One approach is to use quaternions.
Construct the unit vector along the rotation axis. Construct a unit quaternion using that vector and half the desired rotation. If the unit vector is u, and theta is half the rotation angle, the quaternion will be cos(theta)+sin(theta)*u. Call it Q. Then you can rotate andy vector V by extending it to a quaternion (with a zero scalar part) and calculating Q*V*Q^-1. Note that for unit quaternions, the reciprocal (Q^-1) is the same as the conjugate.
With the normal coordinate system, this will be a counterclockwise rotation as viewed looking down the direction vector. If you want to consider a rotation of the axes and get the representation of the same vectors in the new coordinate system, you just take the negative of the angle. You can also work this out symbolically for each of the three basis vectors in order to calculate the rotation matrix.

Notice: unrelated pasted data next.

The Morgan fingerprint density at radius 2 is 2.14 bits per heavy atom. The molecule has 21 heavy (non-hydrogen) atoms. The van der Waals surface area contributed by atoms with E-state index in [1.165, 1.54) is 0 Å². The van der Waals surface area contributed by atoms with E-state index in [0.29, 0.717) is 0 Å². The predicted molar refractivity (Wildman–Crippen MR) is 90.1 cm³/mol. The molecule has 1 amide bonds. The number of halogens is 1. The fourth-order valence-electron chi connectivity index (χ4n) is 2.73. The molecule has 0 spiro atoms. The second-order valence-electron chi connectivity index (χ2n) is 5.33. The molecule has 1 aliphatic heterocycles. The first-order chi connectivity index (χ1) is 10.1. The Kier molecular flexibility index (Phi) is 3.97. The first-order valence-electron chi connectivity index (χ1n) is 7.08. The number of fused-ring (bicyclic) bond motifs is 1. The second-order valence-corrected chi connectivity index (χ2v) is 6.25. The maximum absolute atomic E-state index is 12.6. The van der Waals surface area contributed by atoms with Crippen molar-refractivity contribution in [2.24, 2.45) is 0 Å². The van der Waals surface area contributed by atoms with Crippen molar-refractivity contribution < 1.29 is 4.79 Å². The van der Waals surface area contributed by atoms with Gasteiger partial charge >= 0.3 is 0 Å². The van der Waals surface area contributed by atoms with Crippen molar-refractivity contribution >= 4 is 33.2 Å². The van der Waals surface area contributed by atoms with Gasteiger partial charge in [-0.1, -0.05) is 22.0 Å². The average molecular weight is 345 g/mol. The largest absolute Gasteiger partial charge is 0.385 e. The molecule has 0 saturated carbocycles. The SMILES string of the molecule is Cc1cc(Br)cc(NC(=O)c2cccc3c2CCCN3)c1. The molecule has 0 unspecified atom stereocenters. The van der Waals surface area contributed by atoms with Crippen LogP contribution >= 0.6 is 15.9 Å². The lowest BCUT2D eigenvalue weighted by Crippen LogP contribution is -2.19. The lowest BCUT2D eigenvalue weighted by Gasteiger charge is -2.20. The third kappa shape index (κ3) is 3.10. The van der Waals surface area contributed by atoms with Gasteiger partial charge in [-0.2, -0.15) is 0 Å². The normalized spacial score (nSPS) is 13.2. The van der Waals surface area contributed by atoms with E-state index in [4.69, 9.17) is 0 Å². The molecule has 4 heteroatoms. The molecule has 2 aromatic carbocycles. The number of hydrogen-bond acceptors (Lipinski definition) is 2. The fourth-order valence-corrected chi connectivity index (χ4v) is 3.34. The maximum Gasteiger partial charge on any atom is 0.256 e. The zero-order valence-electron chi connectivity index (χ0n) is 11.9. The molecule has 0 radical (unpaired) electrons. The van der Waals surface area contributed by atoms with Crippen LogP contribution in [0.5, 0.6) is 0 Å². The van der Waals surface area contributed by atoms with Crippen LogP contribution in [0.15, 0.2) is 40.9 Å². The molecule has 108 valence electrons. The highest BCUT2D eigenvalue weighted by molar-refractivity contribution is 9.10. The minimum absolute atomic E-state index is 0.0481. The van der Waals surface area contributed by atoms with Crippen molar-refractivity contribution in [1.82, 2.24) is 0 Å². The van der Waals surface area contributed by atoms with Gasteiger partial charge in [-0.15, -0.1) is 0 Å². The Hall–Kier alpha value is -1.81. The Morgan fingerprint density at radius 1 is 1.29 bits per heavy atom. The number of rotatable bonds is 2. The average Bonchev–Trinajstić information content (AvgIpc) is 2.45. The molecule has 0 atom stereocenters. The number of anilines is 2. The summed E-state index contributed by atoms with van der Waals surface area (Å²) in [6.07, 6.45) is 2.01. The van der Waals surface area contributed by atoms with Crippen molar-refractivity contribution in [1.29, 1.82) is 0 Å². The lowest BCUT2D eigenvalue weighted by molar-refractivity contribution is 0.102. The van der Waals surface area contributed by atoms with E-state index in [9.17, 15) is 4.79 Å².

Tom Gutman